In it, but not of it. TPM DC

The AP finally takes a look today at our January Sleeper Bill of the Month, the congressional proposal for an independent commission that would investigate civil-liberties and human-rights abuses permitted during the Bush years.

Shocking as it is, Republicans tell the AP that a post-Bush "truth commission" is a terrible concept. But you've got to applaud the sheer chutzpah of Sen. John Cornyn's (R-TX) response:

This not only a bad idea, it is a diversion from the economic crisis we face.

I can't wait until the economic recession becomes a reason not to debate union organizing rules and pass health care reform.

Now that President Obama has unveiled his long anticipated mortgage relief plan, what does the permanent government of Washington have to say about the plan? The plan got a tentative thumbs up from the American Bankers Association. Diane Casey-Landry, ABA senior executive vice president and chief operating officer said in a statement.

"The American Bankers Association welcomes the Homeowner Affordability and Stability Plan announced today by President Obama. The plan is a constructive, flexible and multifaceted initiative likely to have a positive effect on preventing mortgage foreclosures. The ABA is committed to working closely with the administration as it completes the remaining details of the plan. In particular, the plan is:

*A major commitment of funding sufficient in scope to have a significant impact. *Aimed at those at-risk homeowners most likely to avoid foreclosure under the planned assistance and incentives. * Designed to include market incentives, and to complement and reinforce industry initiatives and FHA programs."

I've been trying to reach the National Association of Realtors and the National Home Builders Association for their reaction as well.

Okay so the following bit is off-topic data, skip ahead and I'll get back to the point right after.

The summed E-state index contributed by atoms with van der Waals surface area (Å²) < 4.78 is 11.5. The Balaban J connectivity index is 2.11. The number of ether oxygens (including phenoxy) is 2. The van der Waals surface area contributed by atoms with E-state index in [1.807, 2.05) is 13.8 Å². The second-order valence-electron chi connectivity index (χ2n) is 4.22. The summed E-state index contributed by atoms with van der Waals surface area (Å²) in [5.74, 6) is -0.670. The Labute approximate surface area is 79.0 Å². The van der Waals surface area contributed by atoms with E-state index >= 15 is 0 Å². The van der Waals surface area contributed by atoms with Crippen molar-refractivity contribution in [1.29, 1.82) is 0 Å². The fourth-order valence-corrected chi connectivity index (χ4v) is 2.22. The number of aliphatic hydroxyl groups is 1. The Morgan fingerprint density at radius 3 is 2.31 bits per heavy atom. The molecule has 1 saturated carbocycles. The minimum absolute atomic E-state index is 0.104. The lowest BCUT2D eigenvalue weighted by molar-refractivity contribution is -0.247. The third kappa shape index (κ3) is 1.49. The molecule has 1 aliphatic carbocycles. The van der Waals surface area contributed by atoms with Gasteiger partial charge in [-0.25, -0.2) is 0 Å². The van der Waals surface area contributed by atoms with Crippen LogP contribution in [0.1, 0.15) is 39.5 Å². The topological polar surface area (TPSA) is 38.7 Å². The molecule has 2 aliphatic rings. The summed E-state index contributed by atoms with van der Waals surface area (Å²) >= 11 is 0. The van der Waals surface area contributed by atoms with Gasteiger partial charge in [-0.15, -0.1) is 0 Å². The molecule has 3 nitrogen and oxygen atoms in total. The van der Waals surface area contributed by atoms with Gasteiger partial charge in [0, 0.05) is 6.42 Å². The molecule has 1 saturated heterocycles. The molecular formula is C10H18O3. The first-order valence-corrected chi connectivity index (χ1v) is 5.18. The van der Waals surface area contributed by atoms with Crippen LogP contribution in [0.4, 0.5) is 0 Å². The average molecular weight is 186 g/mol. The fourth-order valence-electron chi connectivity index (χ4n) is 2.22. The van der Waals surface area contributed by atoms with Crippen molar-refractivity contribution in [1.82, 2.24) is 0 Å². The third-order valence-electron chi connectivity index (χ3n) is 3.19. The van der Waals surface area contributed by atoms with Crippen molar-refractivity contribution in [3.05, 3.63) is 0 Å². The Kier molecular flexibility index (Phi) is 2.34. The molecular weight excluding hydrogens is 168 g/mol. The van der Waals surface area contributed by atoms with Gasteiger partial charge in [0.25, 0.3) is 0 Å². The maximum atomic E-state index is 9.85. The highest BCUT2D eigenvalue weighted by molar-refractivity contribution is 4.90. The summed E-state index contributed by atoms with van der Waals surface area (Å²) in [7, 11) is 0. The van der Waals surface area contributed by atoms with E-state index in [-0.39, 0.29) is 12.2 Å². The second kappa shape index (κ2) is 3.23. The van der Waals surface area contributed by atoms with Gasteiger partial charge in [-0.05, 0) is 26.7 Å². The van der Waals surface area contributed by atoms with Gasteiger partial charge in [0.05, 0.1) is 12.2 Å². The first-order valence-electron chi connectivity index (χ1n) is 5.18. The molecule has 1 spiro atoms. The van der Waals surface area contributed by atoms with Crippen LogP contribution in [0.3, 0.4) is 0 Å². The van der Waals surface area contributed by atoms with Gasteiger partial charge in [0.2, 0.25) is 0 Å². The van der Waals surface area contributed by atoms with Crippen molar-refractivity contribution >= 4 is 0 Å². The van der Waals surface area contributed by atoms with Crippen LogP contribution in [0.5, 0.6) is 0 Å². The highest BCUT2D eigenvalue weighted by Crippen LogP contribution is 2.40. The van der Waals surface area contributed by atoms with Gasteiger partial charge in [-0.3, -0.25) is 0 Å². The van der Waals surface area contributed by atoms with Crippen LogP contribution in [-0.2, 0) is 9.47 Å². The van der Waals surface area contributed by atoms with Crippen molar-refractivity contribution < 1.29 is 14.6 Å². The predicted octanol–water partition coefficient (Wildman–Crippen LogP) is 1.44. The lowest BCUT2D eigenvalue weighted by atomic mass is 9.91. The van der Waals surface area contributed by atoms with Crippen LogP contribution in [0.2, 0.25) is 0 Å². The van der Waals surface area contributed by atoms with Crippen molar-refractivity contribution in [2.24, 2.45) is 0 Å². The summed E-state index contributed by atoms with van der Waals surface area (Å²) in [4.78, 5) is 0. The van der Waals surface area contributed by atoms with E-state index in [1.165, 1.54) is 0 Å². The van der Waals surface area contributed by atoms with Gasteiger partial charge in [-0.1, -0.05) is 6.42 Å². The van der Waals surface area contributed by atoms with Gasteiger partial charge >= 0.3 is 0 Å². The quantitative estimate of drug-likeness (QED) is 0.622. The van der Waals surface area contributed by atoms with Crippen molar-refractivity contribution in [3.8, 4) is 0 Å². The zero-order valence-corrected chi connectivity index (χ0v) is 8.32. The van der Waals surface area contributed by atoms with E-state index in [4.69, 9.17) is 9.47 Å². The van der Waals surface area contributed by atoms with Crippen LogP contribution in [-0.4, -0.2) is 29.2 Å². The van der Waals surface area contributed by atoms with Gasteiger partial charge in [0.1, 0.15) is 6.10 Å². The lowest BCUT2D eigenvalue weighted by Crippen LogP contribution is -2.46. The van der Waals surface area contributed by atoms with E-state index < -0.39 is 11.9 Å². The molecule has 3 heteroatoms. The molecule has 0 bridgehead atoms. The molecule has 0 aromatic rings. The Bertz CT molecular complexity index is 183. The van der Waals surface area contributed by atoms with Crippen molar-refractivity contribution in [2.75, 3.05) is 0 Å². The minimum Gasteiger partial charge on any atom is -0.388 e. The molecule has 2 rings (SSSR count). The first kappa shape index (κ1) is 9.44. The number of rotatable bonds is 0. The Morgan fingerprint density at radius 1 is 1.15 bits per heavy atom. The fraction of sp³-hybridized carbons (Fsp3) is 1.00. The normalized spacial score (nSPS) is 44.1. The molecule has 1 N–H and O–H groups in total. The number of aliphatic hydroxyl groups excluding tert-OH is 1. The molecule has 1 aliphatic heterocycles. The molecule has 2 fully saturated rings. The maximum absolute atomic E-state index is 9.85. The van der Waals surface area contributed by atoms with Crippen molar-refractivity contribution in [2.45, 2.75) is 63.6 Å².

Not surprisingly, the reaction from Fannie Mae and Freddie Mac has been positive. They stand to get $200 billion in new funds. Besides, they're under government conservatorship and not really in a position to criticize the big guy.

"The Administration's unprecedented effort to prevent foreclosures and expand refinancing options for more borrowers offers hope to many struggling families across America. This is just the beginning of a sustained effort that will build over time. Fannie Mae is committed to working with the Administration," says Herb Allison, Fannie's CEO.

The biggest obstacle that lies ahead is the administration's plan to give bankruptcy court judges the power to rewrite mortgage terms. Not surprisingly, the banks are not crazy about this and will oppose it but the threat of giving judges such power--something opposed by the Bush administration--gives the banks plenty of incentive to rewrite the terms of loans before the judges do. Benjamin Lockwood in The Atlantic argues against these judicial "cram downs" here.

Will update as we hear more but this fight over bankruptcy judges is the one to watch.

Here's a telling counter-point to the four House Republicans who are touting the benefits of the newly signed stimulus law ... despite their unanimous opposition to it.

Sen. Arlen Specter (PA), one of three GOPers in the upper chamber who supported the stimulus after insisting on significant cuts to the bill, just emailed Pennsylvanian constituents a letter putting his vote in context -- and fairly agonized context at that.

After suggesting last week that his fellow Republicans were too lily-livered to join him in backing President Obama's plan, Specter's new note practically apologizes for his stance on the stimulus, calling it "the best ... we could [do] under the circumstances."

But my favorite part has to be the finale, where Specter depicts himself as a lone defender of the common good over political gain: "[M]y duty was to look out for the public interest and not my own personal political interest." Keep in mind that even as he tagged other Republicans as too politically motivated to support the stimulus, Specter was openly fretting about a likely primary challenge from the right.

His full letter to Pennsylvanians is after the jump, with the original bolded text intact.

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The GOP leadership is stepping up their public appeals for everyone to help Norm Coleman keep this trial going. The Coleman camp has posted this YouTube, featuring prominent Capitol Hill Republicans asking for donations:

"I'm proud of Norm and his perseverance," says Sen. John Cornyn (R-TX), who is currently the head of the NRSC. "I'm proud that he is willing to continue to fight hard to represent the people of Minnesota, and to make sure that their votes count. And we want him back."